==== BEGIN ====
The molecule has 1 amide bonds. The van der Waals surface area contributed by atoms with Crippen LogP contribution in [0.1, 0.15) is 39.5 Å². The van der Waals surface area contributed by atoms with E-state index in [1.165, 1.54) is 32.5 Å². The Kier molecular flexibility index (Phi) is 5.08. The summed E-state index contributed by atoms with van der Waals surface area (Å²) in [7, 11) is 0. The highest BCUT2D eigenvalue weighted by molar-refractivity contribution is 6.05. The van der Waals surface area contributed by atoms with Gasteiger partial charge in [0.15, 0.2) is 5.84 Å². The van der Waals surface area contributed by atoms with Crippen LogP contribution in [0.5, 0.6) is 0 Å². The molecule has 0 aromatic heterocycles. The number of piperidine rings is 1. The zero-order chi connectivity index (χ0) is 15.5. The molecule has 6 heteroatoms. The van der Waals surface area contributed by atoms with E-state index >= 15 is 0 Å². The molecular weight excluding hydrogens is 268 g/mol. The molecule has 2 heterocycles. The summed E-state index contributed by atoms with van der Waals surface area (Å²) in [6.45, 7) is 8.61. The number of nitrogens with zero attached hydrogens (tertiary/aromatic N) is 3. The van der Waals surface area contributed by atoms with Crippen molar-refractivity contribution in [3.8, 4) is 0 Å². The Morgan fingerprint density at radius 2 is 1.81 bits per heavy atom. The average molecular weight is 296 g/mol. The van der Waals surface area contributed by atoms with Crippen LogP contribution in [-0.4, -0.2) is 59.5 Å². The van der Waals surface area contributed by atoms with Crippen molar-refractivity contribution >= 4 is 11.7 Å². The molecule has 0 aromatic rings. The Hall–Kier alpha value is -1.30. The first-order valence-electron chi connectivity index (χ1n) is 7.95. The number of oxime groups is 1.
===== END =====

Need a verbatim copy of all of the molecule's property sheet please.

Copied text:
The molecule has 1 amide bonds. The van der Waals surface area contributed by atoms with Crippen LogP contribution in [0.1, 0.15) is 39.5 Å². The van der Waals surface area contributed by atoms with E-state index in [1.165, 1.54) is 32.5 Å². The Kier molecular flexibility index (Phi) is 5.08. The summed E-state index contributed by atoms with van der Waals surface area (Å²) in [7, 11) is 0. The highest BCUT2D eigenvalue weighted by molar-refractivity contribution is 6.05. The van der Waals surface area contributed by atoms with Gasteiger partial charge in [0.15, 0.2) is 5.84 Å². The van der Waals surface area contributed by atoms with Crippen LogP contribution in [0.5, 0.6) is 0 Å². The molecule has 0 aromatic heterocycles. The number of piperidine rings is 1. The zero-order chi connectivity index (χ0) is 15.5. The molecule has 6 heteroatoms. The van der Waals surface area contributed by atoms with E-state index >= 15 is 0 Å². The molecular weight excluding hydrogens is 268 g/mol. The molecule has 2 heterocycles. The summed E-state index contributed by atoms with van der Waals surface area (Å²) in [6.45, 7) is 8.61. The number of nitrogens with zero attached hydrogens (tertiary/aromatic N) is 3. The van der Waals surface area contributed by atoms with Crippen molar-refractivity contribution in [3.8, 4) is 0 Å². The Morgan fingerprint density at radius 2 is 1.81 bits per heavy atom. The average molecular weight is 296 g/mol. The van der Waals surface area contributed by atoms with Crippen LogP contribution in [-0.4, -0.2) is 59.5 Å². The van der Waals surface area contributed by atoms with Crippen molar-refractivity contribution >= 4 is 11.7 Å². The molecule has 0 aromatic rings. The Hall–Kier alpha value is -1.30. The first-order valence-electron chi connectivity index (χ1n) is 7.95. The number of oxime groups is 1.